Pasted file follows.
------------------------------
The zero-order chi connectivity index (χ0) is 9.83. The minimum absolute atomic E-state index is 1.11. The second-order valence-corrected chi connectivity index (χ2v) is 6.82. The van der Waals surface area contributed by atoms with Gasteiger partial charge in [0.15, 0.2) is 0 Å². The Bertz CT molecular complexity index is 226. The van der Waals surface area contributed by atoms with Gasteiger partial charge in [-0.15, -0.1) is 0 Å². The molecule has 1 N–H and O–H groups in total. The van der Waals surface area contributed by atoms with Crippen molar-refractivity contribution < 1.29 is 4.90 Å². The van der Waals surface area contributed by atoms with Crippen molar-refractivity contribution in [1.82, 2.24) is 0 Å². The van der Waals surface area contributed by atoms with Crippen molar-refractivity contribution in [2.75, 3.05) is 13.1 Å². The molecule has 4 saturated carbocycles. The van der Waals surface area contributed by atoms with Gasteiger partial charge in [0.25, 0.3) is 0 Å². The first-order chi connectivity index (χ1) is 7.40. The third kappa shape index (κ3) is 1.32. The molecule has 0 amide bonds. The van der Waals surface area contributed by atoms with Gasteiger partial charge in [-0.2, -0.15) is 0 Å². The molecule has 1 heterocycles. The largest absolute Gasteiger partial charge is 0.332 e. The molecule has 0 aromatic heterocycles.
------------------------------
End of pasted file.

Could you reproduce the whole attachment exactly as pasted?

The zero-order chi connectivity index (χ0) is 9.83. The minimum absolute atomic E-state index is 1.11. The second-order valence-corrected chi connectivity index (χ2v) is 6.82. The van der Waals surface area contributed by atoms with Gasteiger partial charge in [0.15, 0.2) is 0 Å². The Bertz CT molecular complexity index is 226. The van der Waals surface area contributed by atoms with Gasteiger partial charge in [-0.15, -0.1) is 0 Å². The molecule has 1 N–H and O–H groups in total. The van der Waals surface area contributed by atoms with Crippen molar-refractivity contribution < 1.29 is 4.90 Å². The van der Waals surface area contributed by atoms with Crippen molar-refractivity contribution in [1.82, 2.24) is 0 Å². The van der Waals surface area contributed by atoms with Crippen molar-refractivity contribution in [2.75, 3.05) is 13.1 Å². The molecule has 4 saturated carbocycles. The van der Waals surface area contributed by atoms with Gasteiger partial charge in [0.25, 0.3) is 0 Å². The first-order chi connectivity index (χ1) is 7.40. The third kappa shape index (κ3) is 1.32. The molecule has 0 amide bonds. The van der Waals surface area contributed by atoms with Gasteiger partial charge in [-0.2, -0.15) is 0 Å². The molecule has 1 heterocycles. The largest absolute Gasteiger partial charge is 0.332 e. The molecule has 0 aromatic heterocycles.